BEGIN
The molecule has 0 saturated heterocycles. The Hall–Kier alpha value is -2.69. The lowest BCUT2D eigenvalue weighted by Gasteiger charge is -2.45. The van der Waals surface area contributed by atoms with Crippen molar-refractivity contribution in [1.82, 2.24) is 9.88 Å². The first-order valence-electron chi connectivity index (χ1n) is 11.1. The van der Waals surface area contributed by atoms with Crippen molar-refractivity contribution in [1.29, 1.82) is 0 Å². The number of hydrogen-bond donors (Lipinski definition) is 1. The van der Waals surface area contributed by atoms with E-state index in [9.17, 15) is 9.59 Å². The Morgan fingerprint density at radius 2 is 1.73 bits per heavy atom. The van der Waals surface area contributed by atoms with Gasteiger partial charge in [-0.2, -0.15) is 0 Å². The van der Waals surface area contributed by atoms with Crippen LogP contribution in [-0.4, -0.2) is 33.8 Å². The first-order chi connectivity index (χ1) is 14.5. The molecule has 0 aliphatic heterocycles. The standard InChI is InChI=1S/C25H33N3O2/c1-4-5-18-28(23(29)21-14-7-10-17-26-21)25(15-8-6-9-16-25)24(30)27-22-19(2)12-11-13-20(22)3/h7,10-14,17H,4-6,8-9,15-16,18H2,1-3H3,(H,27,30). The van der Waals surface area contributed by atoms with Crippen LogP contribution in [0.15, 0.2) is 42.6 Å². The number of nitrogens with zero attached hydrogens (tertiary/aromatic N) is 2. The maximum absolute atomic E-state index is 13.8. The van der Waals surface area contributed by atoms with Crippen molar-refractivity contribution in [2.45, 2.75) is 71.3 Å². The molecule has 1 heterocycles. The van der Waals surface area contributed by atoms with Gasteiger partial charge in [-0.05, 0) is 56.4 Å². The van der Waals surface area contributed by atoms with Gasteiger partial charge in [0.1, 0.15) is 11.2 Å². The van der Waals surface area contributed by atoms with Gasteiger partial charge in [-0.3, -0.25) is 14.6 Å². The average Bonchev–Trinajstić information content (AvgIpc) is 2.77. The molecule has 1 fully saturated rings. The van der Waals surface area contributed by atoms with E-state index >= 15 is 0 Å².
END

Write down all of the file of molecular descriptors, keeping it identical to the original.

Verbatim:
The molecule has 0 saturated heterocycles. The Hall–Kier alpha value is -2.69. The lowest BCUT2D eigenvalue weighted by Gasteiger charge is -2.45. The van der Waals surface area contributed by atoms with Crippen molar-refractivity contribution in [1.82, 2.24) is 9.88 Å². The first-order valence-electron chi connectivity index (χ1n) is 11.1. The van der Waals surface area contributed by atoms with Crippen molar-refractivity contribution in [1.29, 1.82) is 0 Å². The number of hydrogen-bond donors (Lipinski definition) is 1. The van der Waals surface area contributed by atoms with E-state index in [9.17, 15) is 9.59 Å². The Morgan fingerprint density at radius 2 is 1.73 bits per heavy atom. The van der Waals surface area contributed by atoms with Gasteiger partial charge in [-0.2, -0.15) is 0 Å². The van der Waals surface area contributed by atoms with Crippen LogP contribution in [-0.4, -0.2) is 33.8 Å². The first-order chi connectivity index (χ1) is 14.5. The molecule has 0 aliphatic heterocycles. The standard InChI is InChI=1S/C25H33N3O2/c1-4-5-18-28(23(29)21-14-7-10-17-26-21)25(15-8-6-9-16-25)24(30)27-22-19(2)12-11-13-20(22)3/h7,10-14,17H,4-6,8-9,15-16,18H2,1-3H3,(H,27,30). The van der Waals surface area contributed by atoms with Crippen LogP contribution in [0.15, 0.2) is 42.6 Å². The number of nitrogens with zero attached hydrogens (tertiary/aromatic N) is 2. The maximum absolute atomic E-state index is 13.8. The van der Waals surface area contributed by atoms with Crippen molar-refractivity contribution in [2.45, 2.75) is 71.3 Å². The molecule has 1 heterocycles. The van der Waals surface area contributed by atoms with Gasteiger partial charge in [-0.05, 0) is 56.4 Å². The van der Waals surface area contributed by atoms with Gasteiger partial charge in [0.1, 0.15) is 11.2 Å². The van der Waals surface area contributed by atoms with Gasteiger partial charge in [-0.3, -0.25) is 14.6 Å². The average Bonchev–Trinajstić information content (AvgIpc) is 2.77. The molecule has 1 fully saturated rings. The van der Waals surface area contributed by atoms with E-state index >= 15 is 0 Å².